Full gender equality is far from being achieved. On the contrary, the COVID-19 pandemic has the potential of setting back previous progress. It has had a disproportionate impact on women by: increasing the burden of their unpaid work at home; worsening their employment and economic standing; exacerbating the rates of domestic violence against women. The challenges at hand are clear across cities in the EU. This is why cities came together and discussed ways to counter discrimination and inequalities during a EUROCITIES city dialogue on 16 June.
They were joined by two high-level speakers who contributed a European perspective: MEP Evelyn Regner, Chair of the FEMM committee on women’s rights and gender equality and Carlien Scheele, Director of the European Institute for Gender Equality (EIGE).
Ms Regner underlined the need for the EU recovery to be gender sensitive and for half of the EU recovery funds to be dedicated to women. In the longer term, the EU Gender Equality Strategy should be applied with even more dedication to close the gender pay gap, the pension gap and the care gap, according to the MEP. She also highlighted the essential role of cities in working towards gender equality.
Particular attention should also be put on women’s economic standing and the value of their work, warned Ms Scheele. Although women make up the majority of key workers, they often face adverse working conditions and precarious employment. According to Ms Scheele, governments therefore have to include gender equality high on their policy agendas and commit to change through gender budgeting.
Following this global outlook, the cities discussed concrete challenges and measures on the ground. Sonia Ruiz Garcia from Barcelona reported on a considerable burden of care on women in households which increased during the COVID-19 lockdown. In response, the city of Barcelona swiftly implemented a gender contingency plan from the very beginning of the pandemic. This has seen the incorporation of a gender perspective in all participatory spaces of the city, following consultations with relevant stakeholders. Barcelona has also created a support plan for domestic workers and increased the level of flexibility for work times, which is of particular importance to mothers.
The link between women’s unpaid work at home and their unequal employment situation is clear. This was also underlined by Marina Hanke from Vienna for whom financial independence for women is key in working towards more equal societies. In Vienna, unemployment is on the rise with 72% more women unemployed compared to last year, which can have a considerable impact on women’s pension prospects. Vienna therefore put a particular focus on practical support for women, for instance by providing assistance in setting up a home office via its Vienna Business Agency or increasing their funding to women’s organisations. Ms Hanke also raised the important question of how recognition for female workers – both financially and symbolically – could be increased in the future. The discussion also brought to light the importance of recognising foreign diplomas to ensure migrant women find adequate employment opportunities. Moreover, cities reported the need to also support young women in finding new employment prospects.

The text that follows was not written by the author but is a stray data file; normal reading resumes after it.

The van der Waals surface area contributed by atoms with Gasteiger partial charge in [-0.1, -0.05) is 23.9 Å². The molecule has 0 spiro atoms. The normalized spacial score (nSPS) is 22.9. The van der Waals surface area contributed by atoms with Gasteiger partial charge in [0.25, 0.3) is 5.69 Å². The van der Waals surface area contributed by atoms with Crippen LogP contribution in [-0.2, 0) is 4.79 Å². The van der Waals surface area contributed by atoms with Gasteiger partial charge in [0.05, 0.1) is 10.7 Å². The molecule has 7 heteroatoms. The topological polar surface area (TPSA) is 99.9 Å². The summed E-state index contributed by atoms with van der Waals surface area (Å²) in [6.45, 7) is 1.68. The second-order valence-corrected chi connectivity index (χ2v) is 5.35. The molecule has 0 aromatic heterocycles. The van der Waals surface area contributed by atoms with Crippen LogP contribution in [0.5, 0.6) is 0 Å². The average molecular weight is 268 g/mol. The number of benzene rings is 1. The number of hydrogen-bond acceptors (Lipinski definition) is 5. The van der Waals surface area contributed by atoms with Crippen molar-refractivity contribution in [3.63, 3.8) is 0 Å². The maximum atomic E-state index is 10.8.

In addition to such economic considerations, the COVID-19 pandemic has also exacerbated domestic violence against women. Margot Olsson from Malmo raised the point that helplines for victims of domestic violence did not receive more calls than usual, contrary to what might be expected. This might be related to increased control by perpetrators of women’s phones during isolation or due to postponing seeking help until after the pandemic. In addition to helplines, Malmo therefore focused on installing alternative, low-barrier support offers, for instance via Snapchat and Facebook which have reached many people. Especially Malmo’s information programmes on buses for perpetrators of domestic violence was met with interest by other cities in the discussion. Unlike Sweden, many other European countries did impose stringent lockdown measures and several cities reported about an increase in the calls to helplines for victims of domestic violence.
The city dialogue once again made clear that women are facing many intersecting inequalities and particular risks from the fallout of the COVID-19 pandemic. Yet, it also gave room for hope that cities’ practices and measures on the ground make a difference and are valuable steps towards achieving gender equality.
Are you interested in listening to the whole discussion? The recording of this city dialogue is online!
If your city would like to become active in this discussion, why not consider a pledge towards gender equality for our EUROCITIES campaign on the European Pillar of Social Rights? You can find more information on how we can highlight the work done in your city in this article.